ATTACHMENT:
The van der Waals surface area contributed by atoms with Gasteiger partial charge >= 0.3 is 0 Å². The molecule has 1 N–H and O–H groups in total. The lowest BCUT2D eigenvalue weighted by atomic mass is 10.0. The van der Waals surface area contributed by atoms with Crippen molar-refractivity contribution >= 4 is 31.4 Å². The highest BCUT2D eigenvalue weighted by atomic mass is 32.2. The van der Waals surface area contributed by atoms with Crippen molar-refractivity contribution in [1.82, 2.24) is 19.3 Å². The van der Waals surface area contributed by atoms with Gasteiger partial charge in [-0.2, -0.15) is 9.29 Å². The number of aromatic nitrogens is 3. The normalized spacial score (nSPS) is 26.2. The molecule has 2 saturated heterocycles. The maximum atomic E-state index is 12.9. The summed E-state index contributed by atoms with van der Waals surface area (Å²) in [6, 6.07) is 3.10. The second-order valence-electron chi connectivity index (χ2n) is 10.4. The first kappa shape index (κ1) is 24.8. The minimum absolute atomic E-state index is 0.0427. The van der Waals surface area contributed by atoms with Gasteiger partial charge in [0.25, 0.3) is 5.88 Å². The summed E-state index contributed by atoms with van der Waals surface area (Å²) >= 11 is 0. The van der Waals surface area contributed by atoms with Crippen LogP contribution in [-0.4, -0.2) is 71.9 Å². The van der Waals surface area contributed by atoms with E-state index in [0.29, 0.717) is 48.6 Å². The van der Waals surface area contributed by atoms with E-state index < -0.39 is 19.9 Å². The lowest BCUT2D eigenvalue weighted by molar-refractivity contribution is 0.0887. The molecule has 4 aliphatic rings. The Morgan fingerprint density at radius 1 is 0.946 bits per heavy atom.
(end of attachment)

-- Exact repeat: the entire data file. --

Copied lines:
The van der Waals surface area contributed by atoms with Gasteiger partial charge >= 0.3 is 0 Å². The molecule has 1 N–H and O–H groups in total. The lowest BCUT2D eigenvalue weighted by atomic mass is 10.0. The van der Waals surface area contributed by atoms with Crippen molar-refractivity contribution >= 4 is 31.4 Å². The highest BCUT2D eigenvalue weighted by atomic mass is 32.2. The van der Waals surface area contributed by atoms with Crippen molar-refractivity contribution in [1.82, 2.24) is 19.3 Å². The van der Waals surface area contributed by atoms with Gasteiger partial charge in [-0.2, -0.15) is 9.29 Å². The number of aromatic nitrogens is 3. The normalized spacial score (nSPS) is 26.2. The molecule has 2 saturated heterocycles. The maximum atomic E-state index is 12.9. The summed E-state index contributed by atoms with van der Waals surface area (Å²) in [6, 6.07) is 3.10. The second-order valence-electron chi connectivity index (χ2n) is 10.4. The first kappa shape index (κ1) is 24.8. The minimum absolute atomic E-state index is 0.0427. The van der Waals surface area contributed by atoms with Gasteiger partial charge in [0.25, 0.3) is 5.88 Å². The summed E-state index contributed by atoms with van der Waals surface area (Å²) >= 11 is 0. The van der Waals surface area contributed by atoms with Crippen LogP contribution in [-0.4, -0.2) is 71.9 Å². The van der Waals surface area contributed by atoms with E-state index in [0.29, 0.717) is 48.6 Å². The van der Waals surface area contributed by atoms with E-state index < -0.39 is 19.9 Å². The lowest BCUT2D eigenvalue weighted by molar-refractivity contribution is 0.0887. The molecule has 4 aliphatic rings. The Morgan fingerprint density at radius 1 is 0.946 bits per heavy atom.